The mapping between the TCP service primitives and the service primitives expected by ISO 8073 Transport when operation over Connection-oriented network service is straightforward.
Note: The following description of the mapping is a repeat from the RFC1006 standard.
network service TCP --------------- --- CONNECTION ESTABLISHMENT N-CONNECT.REQUEST open completes N-CONNECT.INDICATION listen (PASSIVE open) finishes N-CONNECT.RESPONSE listen completes
N-CONNECT.CONFIRMATION open (ACTIVE open) finishes
N-DATA.REQUEST send data N-DATA.INDICATION data ready followed by read data
N-DISCONNECT.INDICATION connection closes or errors
Mapping parameters between the TCP service and the network service is also straightforward:
network service TCP --------------- --- CONNECTION ESTABLISHMENT Called address server's IP address (4 octets) Calling address client's IP address (4 octets) all others ignored
NS-user data (NSDU) data
all parameters ignored
The principles used in connection establishment are based upon those described in ISO 8073, with the following extensions.
- Connection Request and Connection Confirmation TPDUs may negotiate the use of Expedited Data transfer using the negotiation mechanism specified in ISO 8073. - Connection Request and Connection Confirmation TPDUs must not negotiate the Use of Explicit Flow Control.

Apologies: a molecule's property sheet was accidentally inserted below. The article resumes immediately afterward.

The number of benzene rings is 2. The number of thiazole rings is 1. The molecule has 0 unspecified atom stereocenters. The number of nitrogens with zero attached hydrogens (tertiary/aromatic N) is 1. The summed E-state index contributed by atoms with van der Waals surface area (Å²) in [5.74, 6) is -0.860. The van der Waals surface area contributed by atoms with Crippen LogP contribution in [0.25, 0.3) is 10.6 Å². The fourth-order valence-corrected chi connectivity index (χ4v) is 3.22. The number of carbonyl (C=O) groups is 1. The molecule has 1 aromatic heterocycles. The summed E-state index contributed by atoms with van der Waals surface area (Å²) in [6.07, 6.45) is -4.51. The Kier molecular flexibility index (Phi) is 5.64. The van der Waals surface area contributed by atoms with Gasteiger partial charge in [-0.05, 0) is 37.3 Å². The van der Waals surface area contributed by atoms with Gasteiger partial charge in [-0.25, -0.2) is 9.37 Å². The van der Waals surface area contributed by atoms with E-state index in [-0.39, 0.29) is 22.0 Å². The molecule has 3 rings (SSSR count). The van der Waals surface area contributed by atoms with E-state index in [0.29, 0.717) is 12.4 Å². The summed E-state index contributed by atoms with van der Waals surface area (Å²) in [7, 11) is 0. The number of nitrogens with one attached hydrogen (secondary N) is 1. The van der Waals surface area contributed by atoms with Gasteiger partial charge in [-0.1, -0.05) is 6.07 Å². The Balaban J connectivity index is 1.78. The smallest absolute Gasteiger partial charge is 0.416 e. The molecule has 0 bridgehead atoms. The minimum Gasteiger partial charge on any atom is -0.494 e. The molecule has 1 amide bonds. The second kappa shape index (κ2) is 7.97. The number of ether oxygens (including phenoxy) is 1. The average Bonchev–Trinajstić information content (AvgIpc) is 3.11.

To perform an N-CONNECT.REQUEST action, the TS-peer performs an active open to the desired IP address using the well know TCP port 399. When the TCP signals either success or failure, this results in an N-CONNECT.INDICATION action.
To await an N-CONNECT.INDICATION event, a server listens on the well know TCP port 399. When a client successfully connects to this port, the event occurs and an implicit N-CONNECT.RESPONSE action is performed.
The elements of procedure used during transfer are based upon those presented in ISO 8073, with the two following extensions.
- Expedited Data may be supported (if negotiated during connection establishment).
In Non-Use of Explicit Flow Control Expedited Data requires no Expedited Data Acknowledgement.
- Splitting and Recombining may be used for Expedited Data transmission.
The procedure of Splitting and Recombining allows a transport
connection to make use of multiple TCP connections.
TCP connections created for Splitting purposes should also use the primitives described in 2.1.
It is recommended to only create a second TCP connection for Expedited Data when transmission of Expedited Data is requested.
Expedited Data must only be sent over an outgoing TCP connection. This second TCP connection must not be shared among transport connections and must remain established until the transport connection is terminated, at which time it must be closed.